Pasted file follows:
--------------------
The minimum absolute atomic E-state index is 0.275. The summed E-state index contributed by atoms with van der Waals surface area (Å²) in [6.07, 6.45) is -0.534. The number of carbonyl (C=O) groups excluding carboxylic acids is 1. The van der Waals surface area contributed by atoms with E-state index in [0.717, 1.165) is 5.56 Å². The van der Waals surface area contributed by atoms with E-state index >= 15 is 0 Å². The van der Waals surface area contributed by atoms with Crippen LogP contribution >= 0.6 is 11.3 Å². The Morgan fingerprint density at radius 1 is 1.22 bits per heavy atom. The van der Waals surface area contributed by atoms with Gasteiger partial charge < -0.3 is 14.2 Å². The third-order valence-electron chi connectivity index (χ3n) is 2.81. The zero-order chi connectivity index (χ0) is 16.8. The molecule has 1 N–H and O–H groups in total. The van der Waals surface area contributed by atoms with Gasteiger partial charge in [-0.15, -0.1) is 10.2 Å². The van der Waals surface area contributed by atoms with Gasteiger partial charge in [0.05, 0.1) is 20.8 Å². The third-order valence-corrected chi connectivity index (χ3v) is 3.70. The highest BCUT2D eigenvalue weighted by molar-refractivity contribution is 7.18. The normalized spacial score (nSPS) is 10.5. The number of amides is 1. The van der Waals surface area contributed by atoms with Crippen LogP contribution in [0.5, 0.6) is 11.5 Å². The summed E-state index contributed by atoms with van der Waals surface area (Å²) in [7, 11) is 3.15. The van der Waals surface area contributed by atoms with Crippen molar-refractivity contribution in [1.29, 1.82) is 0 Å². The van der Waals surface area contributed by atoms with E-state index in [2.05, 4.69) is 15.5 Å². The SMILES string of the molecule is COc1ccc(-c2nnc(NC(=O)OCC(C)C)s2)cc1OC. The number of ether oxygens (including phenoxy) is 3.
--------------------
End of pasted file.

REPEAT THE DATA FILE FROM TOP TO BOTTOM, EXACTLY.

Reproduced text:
The minimum absolute atomic E-state index is 0.275. The summed E-state index contributed by atoms with van der Waals surface area (Å²) in [6.07, 6.45) is -0.534. The number of carbonyl (C=O) groups excluding carboxylic acids is 1. The van der Waals surface area contributed by atoms with E-state index in [0.717, 1.165) is 5.56 Å². The van der Waals surface area contributed by atoms with E-state index >= 15 is 0 Å². The van der Waals surface area contributed by atoms with Crippen LogP contribution >= 0.6 is 11.3 Å². The Morgan fingerprint density at radius 1 is 1.22 bits per heavy atom. The van der Waals surface area contributed by atoms with Gasteiger partial charge < -0.3 is 14.2 Å². The third-order valence-electron chi connectivity index (χ3n) is 2.81. The zero-order chi connectivity index (χ0) is 16.8. The molecule has 1 N–H and O–H groups in total. The van der Waals surface area contributed by atoms with Gasteiger partial charge in [-0.15, -0.1) is 10.2 Å². The van der Waals surface area contributed by atoms with Gasteiger partial charge in [0.05, 0.1) is 20.8 Å². The third-order valence-corrected chi connectivity index (χ3v) is 3.70. The highest BCUT2D eigenvalue weighted by molar-refractivity contribution is 7.18. The normalized spacial score (nSPS) is 10.5. The number of amides is 1. The van der Waals surface area contributed by atoms with Crippen LogP contribution in [0.5, 0.6) is 11.5 Å². The summed E-state index contributed by atoms with van der Waals surface area (Å²) in [7, 11) is 3.15. The van der Waals surface area contributed by atoms with Crippen molar-refractivity contribution in [1.29, 1.82) is 0 Å². The van der Waals surface area contributed by atoms with E-state index in [2.05, 4.69) is 15.5 Å². The SMILES string of the molecule is COc1ccc(-c2nnc(NC(=O)OCC(C)C)s2)cc1OC. The number of ether oxygens (including phenoxy) is 3.